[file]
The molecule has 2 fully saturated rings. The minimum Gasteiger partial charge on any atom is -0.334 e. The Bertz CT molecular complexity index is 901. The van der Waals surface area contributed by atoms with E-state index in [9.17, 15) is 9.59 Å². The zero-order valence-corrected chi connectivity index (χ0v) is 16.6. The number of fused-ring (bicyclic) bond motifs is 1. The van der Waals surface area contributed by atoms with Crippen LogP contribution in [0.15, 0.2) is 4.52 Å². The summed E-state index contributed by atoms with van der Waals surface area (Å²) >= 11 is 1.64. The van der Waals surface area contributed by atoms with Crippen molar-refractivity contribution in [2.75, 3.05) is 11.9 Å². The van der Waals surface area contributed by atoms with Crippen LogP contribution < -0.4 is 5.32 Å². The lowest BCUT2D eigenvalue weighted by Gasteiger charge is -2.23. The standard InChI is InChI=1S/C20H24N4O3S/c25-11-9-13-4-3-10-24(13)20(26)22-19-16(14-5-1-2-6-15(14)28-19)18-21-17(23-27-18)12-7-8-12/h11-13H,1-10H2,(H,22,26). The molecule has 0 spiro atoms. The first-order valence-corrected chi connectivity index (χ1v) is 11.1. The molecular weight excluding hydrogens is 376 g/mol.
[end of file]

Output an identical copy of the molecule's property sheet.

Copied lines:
The molecule has 2 fully saturated rings. The minimum Gasteiger partial charge on any atom is -0.334 e. The Bertz CT molecular complexity index is 901. The van der Waals surface area contributed by atoms with E-state index in [9.17, 15) is 9.59 Å². The zero-order valence-corrected chi connectivity index (χ0v) is 16.6. The number of fused-ring (bicyclic) bond motifs is 1. The van der Waals surface area contributed by atoms with Crippen LogP contribution in [0.15, 0.2) is 4.52 Å². The summed E-state index contributed by atoms with van der Waals surface area (Å²) >= 11 is 1.64. The van der Waals surface area contributed by atoms with Crippen molar-refractivity contribution in [2.75, 3.05) is 11.9 Å². The van der Waals surface area contributed by atoms with Crippen LogP contribution < -0.4 is 5.32 Å². The lowest BCUT2D eigenvalue weighted by Gasteiger charge is -2.23. The standard InChI is InChI=1S/C20H24N4O3S/c25-11-9-13-4-3-10-24(13)20(26)22-19-16(14-5-1-2-6-15(14)28-19)18-21-17(23-27-18)12-7-8-12/h11-13H,1-10H2,(H,22,26). The molecule has 0 spiro atoms. The first-order valence-corrected chi connectivity index (χ1v) is 11.1. The molecular weight excluding hydrogens is 376 g/mol.